This Forum can be a new start. The old guard of the opponents has certainly not disappeared and one may expect it will make itself heard once again after March 2018. That is why major mobilisations in Latin America, Europe, Africa and Asia are very important, because yes, another world is possible. Does anyone believe the world today is in a better shape than fifteen years ago? That the demands of the alter-globalist movement are now irrelevant? We should not be afraid of politics, on the contrary. But we have to act as adults, forget all egocentricity and learn to search for what we have in common.
Today, some global initiatives are worth defending, such as the social protection ‘floors’ of the ILO, or the Sustainable Development Goals of the United Nations. But these certainly deserve a boost from social movements in order to make them really transformative. We have to act as adults, forget all egocentricity and learn to search for what we have in common.
Hopefully, many movements and people will participate in the Forum, directly, in Salvador, or at a distance, thanks to the new technologies. The very interesting local initiatives, in Europe, Africa or Asia can learn from what is happening in Latin America, and vice versa. Working together, movements are strengthened and better able to tackle the dominant system. If the World Social Forum succeeds in giving a voice to many different voices, in helping movements search for their commonalities, respecting their diversity, this Forum can play a major role.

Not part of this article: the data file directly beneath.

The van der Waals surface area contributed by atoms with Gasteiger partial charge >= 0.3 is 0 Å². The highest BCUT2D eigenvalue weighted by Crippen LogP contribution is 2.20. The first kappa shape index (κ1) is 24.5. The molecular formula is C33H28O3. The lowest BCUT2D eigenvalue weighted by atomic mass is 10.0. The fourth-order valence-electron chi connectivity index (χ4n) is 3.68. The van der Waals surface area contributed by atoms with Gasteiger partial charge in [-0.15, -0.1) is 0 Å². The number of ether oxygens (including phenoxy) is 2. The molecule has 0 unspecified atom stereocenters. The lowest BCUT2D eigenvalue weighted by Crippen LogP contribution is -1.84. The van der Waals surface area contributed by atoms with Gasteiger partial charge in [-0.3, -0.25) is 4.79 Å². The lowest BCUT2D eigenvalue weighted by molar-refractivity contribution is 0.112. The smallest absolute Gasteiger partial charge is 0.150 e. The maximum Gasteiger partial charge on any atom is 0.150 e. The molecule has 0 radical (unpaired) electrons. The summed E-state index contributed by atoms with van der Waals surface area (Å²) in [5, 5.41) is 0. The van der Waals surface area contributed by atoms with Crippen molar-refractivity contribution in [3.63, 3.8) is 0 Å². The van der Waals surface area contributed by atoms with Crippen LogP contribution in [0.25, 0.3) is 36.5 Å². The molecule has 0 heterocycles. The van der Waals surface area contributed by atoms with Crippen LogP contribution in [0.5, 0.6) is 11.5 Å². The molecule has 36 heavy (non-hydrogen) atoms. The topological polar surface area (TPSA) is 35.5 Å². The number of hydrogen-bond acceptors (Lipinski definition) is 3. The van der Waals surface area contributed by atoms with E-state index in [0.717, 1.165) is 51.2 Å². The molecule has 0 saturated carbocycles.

In Europe as well as in Latin America, Asia and Africa, democracy is threatened. The differences are often smaller than they seem to be at first sight. By working together, we are stronger and have more chances to win. We do not need new borders but have to build new bridges.
The fathers of the World Social Forum have created a very powerful idea!
[i] An extensive literature now exists on the World Social Forum. Here are mentioned some of the first and most important books : Fisher, W.F. & Poniah, T., Another World is Possible, London, Zed Books, 2003; Polet, F. (ed.), Globalizing Resistance, London, Pluto Press, 2004; Pleyers, G., Alter-Globalization. Becoming Actors in the Global Age, Cambridge, Polity Press, 2010.
[ii] For a kind of overview, see Boaventura de Sousa Santos, ‘Indispensável Reinvençao’ in Carta Capital, 18 Outubro de 2017, p. 40.
[iii] To better understand the origins of the WSF, read Milcíades Pena, A. & Davies, T.R., ‘Globalisation from Above? Corporate Social Responsibility, the Workers’ Party and the Origins of the World Social Forum’ in New Political Economy, 2013.
How to cite:
Mestrum F.(2017) Reinventing the World Social Forum: how powerful an idea can be, Open Democracy / ISA RC-47: Open Movements, 18 November. https://opendemocracy.net/francine-mestrum/reinventing-world-social-forum-how-powerful-idea-can-be